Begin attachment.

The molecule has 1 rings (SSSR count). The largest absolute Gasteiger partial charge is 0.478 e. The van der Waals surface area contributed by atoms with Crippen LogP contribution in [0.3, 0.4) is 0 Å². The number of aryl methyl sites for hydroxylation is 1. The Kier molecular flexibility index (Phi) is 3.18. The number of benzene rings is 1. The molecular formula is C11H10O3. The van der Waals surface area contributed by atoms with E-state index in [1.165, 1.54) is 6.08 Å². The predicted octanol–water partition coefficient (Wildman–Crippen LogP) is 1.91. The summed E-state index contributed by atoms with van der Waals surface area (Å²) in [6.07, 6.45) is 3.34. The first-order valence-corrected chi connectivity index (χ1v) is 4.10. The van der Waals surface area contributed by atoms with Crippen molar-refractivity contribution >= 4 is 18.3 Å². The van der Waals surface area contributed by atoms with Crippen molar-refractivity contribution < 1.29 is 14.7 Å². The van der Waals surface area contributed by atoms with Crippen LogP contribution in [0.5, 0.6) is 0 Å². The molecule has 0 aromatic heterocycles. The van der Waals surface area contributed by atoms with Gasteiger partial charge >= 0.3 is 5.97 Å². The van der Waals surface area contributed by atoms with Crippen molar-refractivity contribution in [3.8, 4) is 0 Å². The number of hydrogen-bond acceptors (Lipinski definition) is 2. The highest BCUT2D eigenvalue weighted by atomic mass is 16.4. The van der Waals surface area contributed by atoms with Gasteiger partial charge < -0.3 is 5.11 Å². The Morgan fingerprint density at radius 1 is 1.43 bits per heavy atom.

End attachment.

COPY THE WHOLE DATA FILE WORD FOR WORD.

The molecule has 1 rings (SSSR count). The largest absolute Gasteiger partial charge is 0.478 e. The van der Waals surface area contributed by atoms with Crippen LogP contribution in [0.3, 0.4) is 0 Å². The number of aryl methyl sites for hydroxylation is 1. The Kier molecular flexibility index (Phi) is 3.18. The number of benzene rings is 1. The molecular formula is C11H10O3. The van der Waals surface area contributed by atoms with E-state index in [1.165, 1.54) is 6.08 Å². The predicted octanol–water partition coefficient (Wildman–Crippen LogP) is 1.91. The summed E-state index contributed by atoms with van der Waals surface area (Å²) in [6.07, 6.45) is 3.34. The first-order valence-corrected chi connectivity index (χ1v) is 4.10. The van der Waals surface area contributed by atoms with Crippen molar-refractivity contribution >= 4 is 18.3 Å². The van der Waals surface area contributed by atoms with Crippen molar-refractivity contribution < 1.29 is 14.7 Å². The van der Waals surface area contributed by atoms with Crippen LogP contribution in [0.5, 0.6) is 0 Å². The molecule has 0 aromatic heterocycles. The van der Waals surface area contributed by atoms with Gasteiger partial charge >= 0.3 is 5.97 Å². The van der Waals surface area contributed by atoms with Crippen molar-refractivity contribution in [3.8, 4) is 0 Å². The number of hydrogen-bond acceptors (Lipinski definition) is 2. The highest BCUT2D eigenvalue weighted by atomic mass is 16.4. The van der Waals surface area contributed by atoms with Gasteiger partial charge < -0.3 is 5.11 Å². The Morgan fingerprint density at radius 1 is 1.43 bits per heavy atom.